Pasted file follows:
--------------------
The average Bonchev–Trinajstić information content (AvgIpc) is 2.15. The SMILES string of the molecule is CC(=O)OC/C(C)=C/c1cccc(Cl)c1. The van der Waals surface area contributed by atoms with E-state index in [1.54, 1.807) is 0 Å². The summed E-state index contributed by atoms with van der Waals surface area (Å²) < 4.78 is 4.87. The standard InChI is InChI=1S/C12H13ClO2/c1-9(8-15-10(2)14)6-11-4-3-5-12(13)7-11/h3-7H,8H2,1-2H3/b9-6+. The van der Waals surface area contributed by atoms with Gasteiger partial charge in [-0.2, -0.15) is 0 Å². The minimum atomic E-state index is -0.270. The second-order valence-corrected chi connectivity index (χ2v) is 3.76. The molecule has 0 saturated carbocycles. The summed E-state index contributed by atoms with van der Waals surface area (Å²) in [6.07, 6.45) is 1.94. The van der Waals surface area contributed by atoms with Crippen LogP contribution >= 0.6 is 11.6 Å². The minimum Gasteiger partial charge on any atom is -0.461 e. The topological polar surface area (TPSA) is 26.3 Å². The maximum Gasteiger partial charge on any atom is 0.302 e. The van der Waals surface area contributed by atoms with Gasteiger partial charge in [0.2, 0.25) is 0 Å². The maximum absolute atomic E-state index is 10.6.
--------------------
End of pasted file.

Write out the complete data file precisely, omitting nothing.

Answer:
The average Bonchev–Trinajstić information content (AvgIpc) is 2.15. The SMILES string of the molecule is CC(=O)OC/C(C)=C/c1cccc(Cl)c1. The van der Waals surface area contributed by atoms with E-state index in [1.54, 1.807) is 0 Å². The summed E-state index contributed by atoms with van der Waals surface area (Å²) < 4.78 is 4.87. The standard InChI is InChI=1S/C12H13ClO2/c1-9(8-15-10(2)14)6-11-4-3-5-12(13)7-11/h3-7H,8H2,1-2H3/b9-6+. The van der Waals surface area contributed by atoms with Gasteiger partial charge in [-0.2, -0.15) is 0 Å². The minimum atomic E-state index is -0.270. The second-order valence-corrected chi connectivity index (χ2v) is 3.76. The molecule has 0 saturated carbocycles. The summed E-state index contributed by atoms with van der Waals surface area (Å²) in [6.07, 6.45) is 1.94. The van der Waals surface area contributed by atoms with Crippen LogP contribution >= 0.6 is 11.6 Å². The minimum Gasteiger partial charge on any atom is -0.461 e. The topological polar surface area (TPSA) is 26.3 Å². The maximum Gasteiger partial charge on any atom is 0.302 e. The van der Waals surface area contributed by atoms with Gasteiger partial charge in [0.2, 0.25) is 0 Å². The maximum absolute atomic E-state index is 10.6.